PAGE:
Genesis Rabbah 6:3

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The creation of the sun and the moon, and how these luminaries reflect the balance of power between Rome and Israel
Date: 
5th CE
Place: 
Syria Palaestina
Language: 
Hebrew
Category: 
Jewish
Literary genre: 
Midrash
Title of work: 
Genesis Rabbah
Reference: 

6:3

Commentary: 

Parashah Six in the fifth-century midrash Genesis Rabbah (and its parallel in Pesiqta de Rav Kahana 5:14) expounds on Genesis 1:14-19, which describes the creation of the luminaries: sun, moon and stars. Our passage addresses part of verse 16: “God made the two great lights—the greater light to rule the day and the lesser light to rule the night” (NRSV). This midrash identifies (or associates) the great light, i.e. the sun, with Esau, who symbolizes Rome, and the smaller light, i.e. the moon, with Jacob, who symbolizes Israel. A link between Rome and Esau is already evident in tannaitic texts (see, for example, Sifre Deuteronomy 343; 336; Cohen, “Esau,” p. 21-27; Herr, Roman Rule, p. 117-118). In amoraic texts, we find many more instances where “Esau” refers to the Roman Empire (which had adopted Christianity by this time) and, sometimes, to Christianity itself. However, see Bakhos, “Figuring (out) Esau,” for the need to exercise caution when interpreting the symbolism implied by the name Esau, which may refer to Rome, and, later, Christian Rome (see also Cohen, “Esau as Symbol,” p. 19-27; Berthelot, “The Paradoxical Similarities”; for a general survey of the mentions of Esau and his image in Genesis Rabbah, see Morgenstern, “The Image of Edom”). Nevertheless, the identification of Esau with Rome in this midrash seems sound, for it cites the unique qualities of the sun and the moon as well as the relationship between them, to make a point about Israel and Rome and their balance of power, including encouragement and positive predictions for Israel, despite its inferior position during that period.

Sections A and B focus on the sun, the moon, and their role in the calendrical system: A lunar calendar is associated with Jacob (Israel) and a solar calendar is linked to Esau (Rome). Section A quotes a saying from Rabbi Yosi son of Rabbi Ilay (perhaps referring to Rabbi Yosi son of Rabbi Yehudah bar Ilay, a fifth-generation tanna who was active toward the late second century), as transmitted by Rabbi Levi, a third-generation amora who was active in the late third- and early fourth centuries. According to this teaching, it is natural that the greater, namely older, one would determine its calendar according to the sun, and the smaller, or younger, one would rely on the smaller luminary, the moon, for this purpose. Whereas Tosefta Sukkah 2:6 states that gentiles (goyim) calculate their calendar by the sun and Israel according to the moon without mentioning the differences between these celestial bodies, Genesis Rabbah emphasizes a hierarchy, contrasting Jacob and Esau and, by extension, Israel and Rome: Esau, the older and physically larger brother, bases his calendar on the sun, while the smaller and younger Jacob follows the moon. This description reflects the status of Israel under Rome, both before and after its Christianization.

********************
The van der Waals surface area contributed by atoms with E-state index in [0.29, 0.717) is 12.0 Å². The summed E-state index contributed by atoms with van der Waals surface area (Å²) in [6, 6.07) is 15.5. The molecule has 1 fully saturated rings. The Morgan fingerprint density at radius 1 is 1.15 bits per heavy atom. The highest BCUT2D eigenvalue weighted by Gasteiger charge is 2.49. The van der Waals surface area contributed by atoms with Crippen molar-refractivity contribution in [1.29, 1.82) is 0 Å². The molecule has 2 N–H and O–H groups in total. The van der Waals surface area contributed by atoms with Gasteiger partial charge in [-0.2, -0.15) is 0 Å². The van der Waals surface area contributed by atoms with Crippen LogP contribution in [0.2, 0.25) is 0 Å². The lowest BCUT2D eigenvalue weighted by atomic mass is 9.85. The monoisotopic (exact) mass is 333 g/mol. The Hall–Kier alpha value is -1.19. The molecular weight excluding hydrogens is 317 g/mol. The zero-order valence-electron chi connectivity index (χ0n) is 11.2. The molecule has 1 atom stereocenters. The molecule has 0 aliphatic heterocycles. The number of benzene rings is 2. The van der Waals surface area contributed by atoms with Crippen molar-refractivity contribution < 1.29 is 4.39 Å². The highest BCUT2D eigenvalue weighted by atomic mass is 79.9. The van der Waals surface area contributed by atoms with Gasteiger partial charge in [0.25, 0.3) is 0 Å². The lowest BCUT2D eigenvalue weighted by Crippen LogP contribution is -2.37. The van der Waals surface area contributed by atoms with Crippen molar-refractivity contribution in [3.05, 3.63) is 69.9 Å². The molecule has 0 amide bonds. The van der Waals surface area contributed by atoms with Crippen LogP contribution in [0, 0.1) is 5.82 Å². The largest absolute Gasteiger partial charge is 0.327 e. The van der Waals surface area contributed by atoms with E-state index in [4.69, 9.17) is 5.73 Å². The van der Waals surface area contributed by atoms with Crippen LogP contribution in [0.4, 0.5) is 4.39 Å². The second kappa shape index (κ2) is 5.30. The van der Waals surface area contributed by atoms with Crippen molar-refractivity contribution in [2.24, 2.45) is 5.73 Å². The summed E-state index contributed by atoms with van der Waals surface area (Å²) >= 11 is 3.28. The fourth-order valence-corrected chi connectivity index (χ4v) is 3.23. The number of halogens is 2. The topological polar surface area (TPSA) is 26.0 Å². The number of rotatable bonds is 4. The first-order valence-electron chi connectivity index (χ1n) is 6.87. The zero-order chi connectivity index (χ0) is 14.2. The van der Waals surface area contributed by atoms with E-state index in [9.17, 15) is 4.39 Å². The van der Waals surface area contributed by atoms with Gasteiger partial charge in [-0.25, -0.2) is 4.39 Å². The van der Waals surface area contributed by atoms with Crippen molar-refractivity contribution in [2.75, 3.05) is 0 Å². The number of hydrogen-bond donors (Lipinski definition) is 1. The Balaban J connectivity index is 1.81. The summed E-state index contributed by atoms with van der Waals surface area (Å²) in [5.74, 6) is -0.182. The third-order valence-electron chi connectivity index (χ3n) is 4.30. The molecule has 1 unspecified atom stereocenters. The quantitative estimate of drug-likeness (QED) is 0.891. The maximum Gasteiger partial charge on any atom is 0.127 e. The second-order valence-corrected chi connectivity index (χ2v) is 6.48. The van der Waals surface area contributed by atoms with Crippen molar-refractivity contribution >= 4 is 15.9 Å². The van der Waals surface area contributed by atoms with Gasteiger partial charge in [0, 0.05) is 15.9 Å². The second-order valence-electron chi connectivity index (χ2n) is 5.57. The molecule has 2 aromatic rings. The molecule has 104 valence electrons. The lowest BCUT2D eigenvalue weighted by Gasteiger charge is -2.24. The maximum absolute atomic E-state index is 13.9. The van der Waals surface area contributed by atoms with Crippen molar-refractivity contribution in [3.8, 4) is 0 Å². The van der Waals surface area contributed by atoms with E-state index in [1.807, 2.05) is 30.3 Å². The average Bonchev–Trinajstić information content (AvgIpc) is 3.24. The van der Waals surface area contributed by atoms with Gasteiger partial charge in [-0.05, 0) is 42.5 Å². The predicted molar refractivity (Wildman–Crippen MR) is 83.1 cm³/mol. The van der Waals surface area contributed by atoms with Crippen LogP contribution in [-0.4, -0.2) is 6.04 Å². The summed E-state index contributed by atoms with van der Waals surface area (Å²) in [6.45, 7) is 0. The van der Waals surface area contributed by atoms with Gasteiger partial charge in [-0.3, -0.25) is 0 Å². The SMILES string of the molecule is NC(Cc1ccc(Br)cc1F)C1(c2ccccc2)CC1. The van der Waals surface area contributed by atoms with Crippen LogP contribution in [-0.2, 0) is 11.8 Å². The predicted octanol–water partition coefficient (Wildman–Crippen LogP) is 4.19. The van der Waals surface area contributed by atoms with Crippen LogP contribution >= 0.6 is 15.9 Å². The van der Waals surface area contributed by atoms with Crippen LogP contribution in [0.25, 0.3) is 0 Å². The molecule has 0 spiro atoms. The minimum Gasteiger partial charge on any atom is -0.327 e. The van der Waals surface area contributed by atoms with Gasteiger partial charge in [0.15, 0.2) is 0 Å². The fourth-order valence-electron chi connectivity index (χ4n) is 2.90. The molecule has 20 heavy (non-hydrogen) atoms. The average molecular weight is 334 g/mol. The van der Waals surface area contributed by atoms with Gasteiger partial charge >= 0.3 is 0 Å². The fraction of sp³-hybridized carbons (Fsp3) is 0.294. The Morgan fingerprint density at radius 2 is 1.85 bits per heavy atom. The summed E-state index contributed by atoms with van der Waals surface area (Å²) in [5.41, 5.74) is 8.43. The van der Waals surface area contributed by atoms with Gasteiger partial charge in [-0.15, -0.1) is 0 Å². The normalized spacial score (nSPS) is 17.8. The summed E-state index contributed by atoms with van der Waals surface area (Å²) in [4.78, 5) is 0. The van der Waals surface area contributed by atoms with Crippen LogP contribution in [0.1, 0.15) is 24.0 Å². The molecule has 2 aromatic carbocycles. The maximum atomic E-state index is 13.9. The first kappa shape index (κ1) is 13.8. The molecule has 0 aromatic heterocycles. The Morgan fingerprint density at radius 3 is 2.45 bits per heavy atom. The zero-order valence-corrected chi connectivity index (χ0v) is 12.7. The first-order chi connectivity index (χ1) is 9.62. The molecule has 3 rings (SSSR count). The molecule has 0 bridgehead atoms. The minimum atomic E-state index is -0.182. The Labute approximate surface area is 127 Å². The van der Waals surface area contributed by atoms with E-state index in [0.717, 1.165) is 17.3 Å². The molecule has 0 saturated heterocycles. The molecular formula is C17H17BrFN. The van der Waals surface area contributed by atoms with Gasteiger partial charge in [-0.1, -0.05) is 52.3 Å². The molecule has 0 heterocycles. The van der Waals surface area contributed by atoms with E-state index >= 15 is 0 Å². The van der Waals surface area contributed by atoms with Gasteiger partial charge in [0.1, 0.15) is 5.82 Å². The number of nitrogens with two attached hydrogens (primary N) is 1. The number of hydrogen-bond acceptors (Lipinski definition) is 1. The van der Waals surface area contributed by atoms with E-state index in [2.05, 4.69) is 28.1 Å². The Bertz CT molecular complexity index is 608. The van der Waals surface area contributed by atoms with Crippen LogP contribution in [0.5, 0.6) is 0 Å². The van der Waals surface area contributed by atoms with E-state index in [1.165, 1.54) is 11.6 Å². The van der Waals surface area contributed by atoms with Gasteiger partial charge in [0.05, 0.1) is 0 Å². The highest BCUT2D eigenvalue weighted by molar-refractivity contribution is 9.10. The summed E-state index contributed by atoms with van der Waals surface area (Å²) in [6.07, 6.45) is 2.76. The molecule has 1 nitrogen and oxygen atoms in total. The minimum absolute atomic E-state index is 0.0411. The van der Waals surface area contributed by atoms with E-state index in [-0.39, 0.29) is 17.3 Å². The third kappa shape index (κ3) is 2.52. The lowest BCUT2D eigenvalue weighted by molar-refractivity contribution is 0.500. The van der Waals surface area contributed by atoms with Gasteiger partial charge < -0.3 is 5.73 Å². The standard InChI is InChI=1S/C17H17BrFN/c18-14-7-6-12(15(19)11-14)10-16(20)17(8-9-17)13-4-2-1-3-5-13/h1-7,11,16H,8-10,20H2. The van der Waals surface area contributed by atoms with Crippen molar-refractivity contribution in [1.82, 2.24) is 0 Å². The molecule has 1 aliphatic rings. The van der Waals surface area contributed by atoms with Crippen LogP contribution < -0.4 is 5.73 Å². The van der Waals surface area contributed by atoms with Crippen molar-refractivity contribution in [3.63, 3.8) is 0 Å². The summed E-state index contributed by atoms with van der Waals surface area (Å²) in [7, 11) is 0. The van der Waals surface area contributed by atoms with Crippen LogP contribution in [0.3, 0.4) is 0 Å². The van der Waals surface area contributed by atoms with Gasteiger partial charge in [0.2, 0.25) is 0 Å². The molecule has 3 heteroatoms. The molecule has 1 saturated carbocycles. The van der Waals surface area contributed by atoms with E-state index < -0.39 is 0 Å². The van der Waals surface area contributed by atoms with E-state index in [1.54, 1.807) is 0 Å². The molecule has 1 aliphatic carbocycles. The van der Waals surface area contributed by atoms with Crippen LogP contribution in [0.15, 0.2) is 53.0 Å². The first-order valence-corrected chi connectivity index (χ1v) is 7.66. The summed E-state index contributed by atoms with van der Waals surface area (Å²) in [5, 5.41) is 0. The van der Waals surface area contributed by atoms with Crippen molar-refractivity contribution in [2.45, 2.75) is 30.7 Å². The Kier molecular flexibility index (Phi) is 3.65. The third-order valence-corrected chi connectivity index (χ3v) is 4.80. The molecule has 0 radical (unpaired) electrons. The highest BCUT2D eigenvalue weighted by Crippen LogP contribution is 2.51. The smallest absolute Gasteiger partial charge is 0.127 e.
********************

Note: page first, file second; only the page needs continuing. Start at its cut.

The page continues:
In Section B, Rav Naḥman—a second- and third-generation amora, who was active in Babylonia during the second half of the third century and the early fourth century—elaborates on the teaching in Section A. He states that the associations of Rome-Esau with the sun and Jacob-Israel with the moon are a good omen for Israel. Following the description in Genesis 1:17-18, where God placed the sun, moon and stars in the heavens, not only to “give light upon the earth” but also to “rule over the day and over the night” (NRSV), Rav Naḥman argues that, while the sun only rules only during the day, the moon rules during both day and night, even though his teaching seemingly contradicts Genesis 1:16: “God made the two great lights—the greater light to rule the day and the lesser light to rule the night” (NRSV). Moreover, he assumes that day symbolizes this world, and night represents the world to come. By contrast, in several other rabbinic passages, day signifies the world to come and night symbolizes this world (see, for example, Mekhilta de Rabbi Ishmael, Beshalaḥ, parasha 6 [Horovitz-Rabin edition, p. 115]; Jerusalem Talmud Ḥagigah 2:1, 77c; Babylonian Talmud Ḥagigah 12b; see also Genesis Rabbah 2:3 [Theodor-Albeck edition, p. 16], where Esau and Jacob are associated with night and day, respectively). For Rav Naḥman, following the moon to determine the calendar proves Israel’s superiority: Esau-Rome will not have a place in the world to come since the sun does not rule at night; however, Israel will have a share in both this world and the world to come since the moon appears during the day and at night.

Section C presents another teaching that is attributed to Rav Naḥman. This tradition is based on two observations from the natural world: first, the light of the moon cannot usually be discerned during the day, when the sun is shining; and, at the end each day, when night inevitably arrives, the sun cannot be seen. These realities are enlisted to explain the future of Israel. As long as the great light, which symbolizes the rule of Esau-Rome, endures, Israel’s light is not visible. Thus, although Israel’s strength exists, it cannot be recognized. However, as Isaiah 60:1-3 indicates, the light, namely the power of Israel, will eventually rise, just as night follows the day, enabling the moonlight to be seen. The ascent of Israel is therefore inextricably tied to Rome’s decline.

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Genesis Rabbah 6:3
Author(s) of this publication: Yael Wilfand
Publishing date: Mon, 09/09/2019 - 11:23
URL: http://www.judaism-and-rome.org/genesis-rabbah-63
Visited: Tue, 03/31/2020 - 11:50

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